The above graphic shows some of the proposed street names legislators will vote on as early as Tuesday as they move forward on the greater Road Town portion of the National Addressing System. (Graphic: PROVIDED)

Lawmakers on Tuesday unanimously passed a motion establishing an expanded pilot project for a National Addressing System.

The motion establishes names for dozens of roads in the greater Road Town area — the first step in what House of Assembly members hope will evolve into a territory-wide network for addresses.

Work on the National Addressing System began 23 years ago, when legislators in the mid-1990s decided to kick off a pilot programme in Road Town, according to Premier Dr. Orlando Smith.

Though the project was begun and various promotional campaigns were launched, it was never completed for “various reasons,” Dr. Smith (R-at large) said.

Cabinet revisited the issue in late 2016, approving an expanded Road Town addressing pilot programme and sending it to the HOA, according to the premier.

System’s benefits

During this week’s sitting, Dr. Smith argued that establishing addresses would help facilitate local businesses, boosting the financial services and tourism economy. It could also assist emergency workers, he added.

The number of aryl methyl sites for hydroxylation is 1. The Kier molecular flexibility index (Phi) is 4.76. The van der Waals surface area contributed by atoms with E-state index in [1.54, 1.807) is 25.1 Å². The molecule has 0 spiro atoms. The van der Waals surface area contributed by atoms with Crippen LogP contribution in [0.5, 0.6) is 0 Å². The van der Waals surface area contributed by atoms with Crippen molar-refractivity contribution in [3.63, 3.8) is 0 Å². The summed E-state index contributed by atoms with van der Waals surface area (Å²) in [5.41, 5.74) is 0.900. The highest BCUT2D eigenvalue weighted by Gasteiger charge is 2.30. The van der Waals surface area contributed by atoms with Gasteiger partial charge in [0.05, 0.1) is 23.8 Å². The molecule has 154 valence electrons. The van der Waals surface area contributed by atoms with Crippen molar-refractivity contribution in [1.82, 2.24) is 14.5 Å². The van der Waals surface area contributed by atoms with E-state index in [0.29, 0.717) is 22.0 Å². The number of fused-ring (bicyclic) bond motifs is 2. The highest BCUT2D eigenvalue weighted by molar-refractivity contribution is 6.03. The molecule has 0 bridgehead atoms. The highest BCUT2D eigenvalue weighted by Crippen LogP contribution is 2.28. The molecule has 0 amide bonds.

Opposition member Julian Fraser subsequently rose in support of the motion, though he had some criticisms.

District representatives and the public should have been consulted before the new names were created, he argued.

“It is obvious that some of those names have to change because long stretches of roads — very important roads — have some funny names on them that there’s little or no importance to the people that live there in the area that it’s in,” Mr. Fraser (R-D3) said.

While closing the debate, Dr. Smith countered that extensive public consultations were completed in the 1990s.

Still, he acknowledged, more consultation is needed now that the project is being restarted.

Some of the names described in the motion also appear to be misspelled, including “Abbot Rd,” “Tamerind Tree Rd,” and “Fort Charolette Rd.”

Additionally, Mr. Fraser argued that legislators should launch an addressing system for the entire territory instead of just a pilot programme.

Other laws

In addition to the motion, lawmakers also passed a trio of financial services laws: the BVI Business Companies (Amendment) Act, 2018; the Banks and Trust Companies (Amendment) Act, 2018; and the Company Management (Amendment) Act, 2018.